A time-kill evaluation of clarithromycin and azithromycin against two extracellular pathogens and the development of resistance.
OBJECTIVE: To determine the activity of clarithromycin, its metabolite (14-hydroxyclarithromycin), and azithromycin against Haemophilus influenzae and Staphylococcus aureus using time-kill methodology and to evaluate the susceptibility of the organisms following exposure to various concentrations of the azalide macrolides. DATA SOURCES AND METHODS: Clinical isolates of H. influenzae and S. aureus were obtained from the Clinical Microbiology Laboratory at University Hospital, San Antonio, Texas. Susceptibility testing was performed according to National Committee for Clinical Laboratory Standards guidelines. 14-Hydroxyclarithromycin was added to clarithromycin solutions used for H. influenzae. Time-kill studies were performed using antimicrobial concentrations of 0.25-8x minimum inhibitory concentration (MIC) and an initial inoculum of approximately 10(5) CFU/mL. Samples were plated onto solid agar at 0, 4, 8, 12, and 24 hours. At 0, 12, and 24 hours, samples were then plated onto solid agar incorporated with antibiotic. After incubating plates at 35 degrees C for 24 hours, colony counts were determined. RESULTS: The MICs of clarithromycin and clarithromycin plus 14-hydroxyclarithromycin for H. influenzae were 4 and 2 microg/mL, respectively. For S. aureus, the MIC of clarithromycin was 0.25 microg/mL, and the MIC of azithromycin for both organisms was 1 microg/mL. H. influenzae developed resistance to both macrolides within 12 hours when exposed to sub-MICs of clarithromycin plus 14-hydroxyclarithromycin. However, when exposed to concentrations less than or equal to the MIC of azithromycin, resistance was not conferred to clarithromycin. S. aureus, on the other hand, became resistant to azithromycin and less susceptible to clarithromycin following exposure to sub-MICs of either macrolide. CONCLUSIONS: Clarithromycin and azithromycin elicited a concentration-independent bacteriostatic effect against H. influenzae and S. aureus at concentrations at least two times the MIC. In addition, concentrations maintained above the MIC prevented changes in the susceptibility of H. influenzae and S. aureus to both macrolides.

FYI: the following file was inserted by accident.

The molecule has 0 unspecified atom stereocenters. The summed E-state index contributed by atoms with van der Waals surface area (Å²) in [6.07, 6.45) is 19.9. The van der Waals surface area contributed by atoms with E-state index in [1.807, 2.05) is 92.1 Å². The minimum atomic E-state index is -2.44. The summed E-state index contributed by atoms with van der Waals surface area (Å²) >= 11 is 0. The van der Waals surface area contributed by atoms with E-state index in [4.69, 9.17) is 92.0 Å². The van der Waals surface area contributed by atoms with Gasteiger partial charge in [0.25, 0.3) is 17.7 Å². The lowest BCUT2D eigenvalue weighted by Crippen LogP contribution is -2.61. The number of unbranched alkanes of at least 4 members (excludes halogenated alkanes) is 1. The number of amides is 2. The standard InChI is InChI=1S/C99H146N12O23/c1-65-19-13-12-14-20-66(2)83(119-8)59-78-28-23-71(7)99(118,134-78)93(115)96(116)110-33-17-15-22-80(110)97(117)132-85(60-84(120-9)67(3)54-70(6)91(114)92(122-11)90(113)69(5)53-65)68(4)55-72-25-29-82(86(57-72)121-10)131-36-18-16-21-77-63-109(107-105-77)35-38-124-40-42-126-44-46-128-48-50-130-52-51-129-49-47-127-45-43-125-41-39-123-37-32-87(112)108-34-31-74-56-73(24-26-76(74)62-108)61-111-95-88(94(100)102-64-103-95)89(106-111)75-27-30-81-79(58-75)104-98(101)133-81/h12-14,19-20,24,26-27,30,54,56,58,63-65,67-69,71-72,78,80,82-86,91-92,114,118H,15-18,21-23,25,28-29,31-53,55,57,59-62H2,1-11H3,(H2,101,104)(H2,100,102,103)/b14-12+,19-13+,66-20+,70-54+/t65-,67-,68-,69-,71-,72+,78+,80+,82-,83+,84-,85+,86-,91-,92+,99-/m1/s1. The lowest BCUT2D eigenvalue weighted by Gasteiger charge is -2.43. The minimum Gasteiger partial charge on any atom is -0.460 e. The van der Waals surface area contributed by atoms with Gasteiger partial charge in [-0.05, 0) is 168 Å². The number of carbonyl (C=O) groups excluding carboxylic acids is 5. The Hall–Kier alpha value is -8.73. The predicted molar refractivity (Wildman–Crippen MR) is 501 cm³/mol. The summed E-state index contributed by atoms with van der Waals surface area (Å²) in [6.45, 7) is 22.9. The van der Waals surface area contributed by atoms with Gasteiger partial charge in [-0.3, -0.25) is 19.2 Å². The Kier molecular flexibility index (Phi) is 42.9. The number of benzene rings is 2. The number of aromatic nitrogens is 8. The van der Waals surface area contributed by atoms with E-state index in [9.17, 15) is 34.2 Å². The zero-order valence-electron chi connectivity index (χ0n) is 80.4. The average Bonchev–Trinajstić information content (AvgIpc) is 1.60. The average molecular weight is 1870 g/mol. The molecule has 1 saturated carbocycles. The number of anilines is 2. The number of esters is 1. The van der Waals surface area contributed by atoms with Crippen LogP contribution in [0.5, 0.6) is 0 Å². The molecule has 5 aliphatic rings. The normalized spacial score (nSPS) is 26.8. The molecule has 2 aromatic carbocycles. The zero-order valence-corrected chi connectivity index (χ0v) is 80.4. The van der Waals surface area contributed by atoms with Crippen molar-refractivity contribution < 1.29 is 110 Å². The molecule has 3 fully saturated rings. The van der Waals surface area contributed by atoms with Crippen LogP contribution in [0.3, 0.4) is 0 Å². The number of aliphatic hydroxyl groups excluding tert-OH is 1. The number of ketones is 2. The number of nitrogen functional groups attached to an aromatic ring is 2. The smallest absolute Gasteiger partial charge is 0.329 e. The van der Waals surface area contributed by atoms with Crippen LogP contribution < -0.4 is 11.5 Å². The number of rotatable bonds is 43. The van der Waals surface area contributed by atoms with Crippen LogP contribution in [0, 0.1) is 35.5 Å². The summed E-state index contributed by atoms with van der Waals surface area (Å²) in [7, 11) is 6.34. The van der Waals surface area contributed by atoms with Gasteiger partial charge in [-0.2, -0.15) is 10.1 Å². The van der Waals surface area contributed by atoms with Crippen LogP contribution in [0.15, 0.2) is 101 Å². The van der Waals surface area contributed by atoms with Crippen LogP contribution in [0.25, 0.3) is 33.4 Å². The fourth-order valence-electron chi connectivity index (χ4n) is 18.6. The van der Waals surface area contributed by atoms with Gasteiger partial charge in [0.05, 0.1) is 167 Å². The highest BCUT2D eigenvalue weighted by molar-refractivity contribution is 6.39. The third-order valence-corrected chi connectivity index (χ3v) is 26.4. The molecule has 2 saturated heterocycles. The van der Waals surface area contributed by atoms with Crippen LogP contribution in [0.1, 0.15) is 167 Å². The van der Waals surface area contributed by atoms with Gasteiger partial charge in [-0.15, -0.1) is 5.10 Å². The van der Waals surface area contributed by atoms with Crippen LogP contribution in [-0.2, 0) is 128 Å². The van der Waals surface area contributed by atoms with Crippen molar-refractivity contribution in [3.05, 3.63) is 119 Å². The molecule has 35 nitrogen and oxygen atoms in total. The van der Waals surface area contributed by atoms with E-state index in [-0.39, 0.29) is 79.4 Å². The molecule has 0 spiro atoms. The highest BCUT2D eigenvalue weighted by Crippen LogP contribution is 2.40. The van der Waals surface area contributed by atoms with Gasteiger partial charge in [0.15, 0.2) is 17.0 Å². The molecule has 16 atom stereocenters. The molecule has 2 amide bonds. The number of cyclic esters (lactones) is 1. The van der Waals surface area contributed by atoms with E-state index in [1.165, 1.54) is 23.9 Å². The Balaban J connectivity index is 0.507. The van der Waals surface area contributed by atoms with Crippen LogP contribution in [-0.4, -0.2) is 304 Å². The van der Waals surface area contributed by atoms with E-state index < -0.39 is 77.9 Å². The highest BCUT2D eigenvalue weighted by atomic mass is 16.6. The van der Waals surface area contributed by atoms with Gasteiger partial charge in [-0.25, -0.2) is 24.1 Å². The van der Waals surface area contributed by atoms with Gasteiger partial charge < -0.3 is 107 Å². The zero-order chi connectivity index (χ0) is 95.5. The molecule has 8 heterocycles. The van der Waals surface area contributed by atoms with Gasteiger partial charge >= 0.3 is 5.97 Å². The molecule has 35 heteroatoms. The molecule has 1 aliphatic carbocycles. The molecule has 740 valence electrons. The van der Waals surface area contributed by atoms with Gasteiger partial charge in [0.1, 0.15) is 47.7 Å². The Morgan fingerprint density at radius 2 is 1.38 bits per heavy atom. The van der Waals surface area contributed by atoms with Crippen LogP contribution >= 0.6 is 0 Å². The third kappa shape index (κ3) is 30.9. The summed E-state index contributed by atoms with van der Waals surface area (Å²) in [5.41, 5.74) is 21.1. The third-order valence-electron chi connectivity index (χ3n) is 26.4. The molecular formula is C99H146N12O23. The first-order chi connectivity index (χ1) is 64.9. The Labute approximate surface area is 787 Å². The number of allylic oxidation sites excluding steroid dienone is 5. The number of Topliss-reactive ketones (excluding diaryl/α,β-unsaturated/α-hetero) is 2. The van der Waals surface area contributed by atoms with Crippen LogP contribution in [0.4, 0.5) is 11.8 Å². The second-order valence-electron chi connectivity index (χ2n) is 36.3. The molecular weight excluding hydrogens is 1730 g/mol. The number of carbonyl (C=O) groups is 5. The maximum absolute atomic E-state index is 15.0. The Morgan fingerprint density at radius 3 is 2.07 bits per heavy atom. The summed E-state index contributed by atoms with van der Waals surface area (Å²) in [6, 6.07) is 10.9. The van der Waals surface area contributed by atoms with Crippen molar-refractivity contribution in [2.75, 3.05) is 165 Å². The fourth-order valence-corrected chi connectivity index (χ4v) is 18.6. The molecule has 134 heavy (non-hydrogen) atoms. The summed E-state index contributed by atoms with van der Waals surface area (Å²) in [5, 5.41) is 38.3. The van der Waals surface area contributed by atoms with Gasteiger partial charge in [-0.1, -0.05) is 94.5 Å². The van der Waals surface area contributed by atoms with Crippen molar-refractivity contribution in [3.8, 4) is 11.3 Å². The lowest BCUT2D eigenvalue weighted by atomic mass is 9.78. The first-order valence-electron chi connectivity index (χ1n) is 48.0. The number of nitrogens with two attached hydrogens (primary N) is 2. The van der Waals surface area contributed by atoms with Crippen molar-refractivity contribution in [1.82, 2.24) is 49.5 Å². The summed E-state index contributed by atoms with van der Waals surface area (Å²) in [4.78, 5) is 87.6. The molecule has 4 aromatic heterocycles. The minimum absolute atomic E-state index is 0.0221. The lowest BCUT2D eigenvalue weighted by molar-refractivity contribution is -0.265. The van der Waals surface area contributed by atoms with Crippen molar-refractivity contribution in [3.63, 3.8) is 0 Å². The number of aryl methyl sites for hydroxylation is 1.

Burgess, DS; Hastings, RW; Horan, JL
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